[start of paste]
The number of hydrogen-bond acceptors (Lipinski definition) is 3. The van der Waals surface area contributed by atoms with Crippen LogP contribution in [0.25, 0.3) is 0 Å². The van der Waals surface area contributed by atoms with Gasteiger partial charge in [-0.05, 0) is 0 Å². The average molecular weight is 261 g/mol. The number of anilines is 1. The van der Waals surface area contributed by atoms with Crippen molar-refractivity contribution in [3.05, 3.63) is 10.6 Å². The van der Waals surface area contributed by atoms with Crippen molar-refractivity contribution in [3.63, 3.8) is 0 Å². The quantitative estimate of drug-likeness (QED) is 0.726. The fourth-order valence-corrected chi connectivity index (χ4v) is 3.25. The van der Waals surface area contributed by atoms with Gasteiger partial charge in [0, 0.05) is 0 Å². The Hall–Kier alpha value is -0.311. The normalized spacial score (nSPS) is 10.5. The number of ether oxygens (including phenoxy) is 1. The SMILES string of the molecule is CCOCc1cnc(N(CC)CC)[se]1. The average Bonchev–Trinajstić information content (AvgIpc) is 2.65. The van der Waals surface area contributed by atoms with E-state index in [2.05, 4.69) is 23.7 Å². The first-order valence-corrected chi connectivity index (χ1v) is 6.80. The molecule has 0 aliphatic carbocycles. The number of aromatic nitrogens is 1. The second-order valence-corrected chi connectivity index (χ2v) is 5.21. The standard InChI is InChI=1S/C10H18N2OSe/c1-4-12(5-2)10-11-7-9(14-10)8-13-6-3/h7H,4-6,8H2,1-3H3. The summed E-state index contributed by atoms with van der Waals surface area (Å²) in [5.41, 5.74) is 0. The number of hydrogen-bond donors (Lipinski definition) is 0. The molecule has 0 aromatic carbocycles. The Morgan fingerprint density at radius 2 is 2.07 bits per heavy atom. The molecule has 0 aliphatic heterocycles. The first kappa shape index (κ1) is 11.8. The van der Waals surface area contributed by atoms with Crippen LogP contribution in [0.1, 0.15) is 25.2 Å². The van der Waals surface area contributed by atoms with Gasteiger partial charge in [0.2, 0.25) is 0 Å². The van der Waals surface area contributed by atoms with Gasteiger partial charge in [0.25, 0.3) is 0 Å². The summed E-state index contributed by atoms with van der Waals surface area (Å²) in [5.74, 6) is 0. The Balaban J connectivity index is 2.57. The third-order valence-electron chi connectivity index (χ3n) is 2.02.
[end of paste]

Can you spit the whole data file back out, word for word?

The number of hydrogen-bond acceptors (Lipinski definition) is 3. The van der Waals surface area contributed by atoms with Crippen LogP contribution in [0.25, 0.3) is 0 Å². The van der Waals surface area contributed by atoms with Gasteiger partial charge in [-0.05, 0) is 0 Å². The average molecular weight is 261 g/mol. The number of anilines is 1. The van der Waals surface area contributed by atoms with Crippen molar-refractivity contribution in [3.05, 3.63) is 10.6 Å². The van der Waals surface area contributed by atoms with Crippen molar-refractivity contribution in [3.63, 3.8) is 0 Å². The quantitative estimate of drug-likeness (QED) is 0.726. The fourth-order valence-corrected chi connectivity index (χ4v) is 3.25. The van der Waals surface area contributed by atoms with Gasteiger partial charge in [0, 0.05) is 0 Å². The Hall–Kier alpha value is -0.311. The normalized spacial score (nSPS) is 10.5. The number of ether oxygens (including phenoxy) is 1. The SMILES string of the molecule is CCOCc1cnc(N(CC)CC)[se]1. The average Bonchev–Trinajstić information content (AvgIpc) is 2.65. The van der Waals surface area contributed by atoms with E-state index in [2.05, 4.69) is 23.7 Å². The first-order valence-corrected chi connectivity index (χ1v) is 6.80. The molecule has 0 aliphatic carbocycles. The number of aromatic nitrogens is 1. The second-order valence-corrected chi connectivity index (χ2v) is 5.21. The standard InChI is InChI=1S/C10H18N2OSe/c1-4-12(5-2)10-11-7-9(14-10)8-13-6-3/h7H,4-6,8H2,1-3H3. The summed E-state index contributed by atoms with van der Waals surface area (Å²) in [5.41, 5.74) is 0. The number of hydrogen-bond donors (Lipinski definition) is 0. The molecule has 0 aromatic carbocycles. The Morgan fingerprint density at radius 2 is 2.07 bits per heavy atom. The molecule has 0 aliphatic heterocycles. The first kappa shape index (κ1) is 11.8. The van der Waals surface area contributed by atoms with Crippen LogP contribution in [0.1, 0.15) is 25.2 Å². The van der Waals surface area contributed by atoms with Gasteiger partial charge in [0.2, 0.25) is 0 Å². The van der Waals surface area contributed by atoms with Gasteiger partial charge in [0.25, 0.3) is 0 Å². The summed E-state index contributed by atoms with van der Waals surface area (Å²) in [5.74, 6) is 0. The Balaban J connectivity index is 2.57. The third-order valence-electron chi connectivity index (χ3n) is 2.02.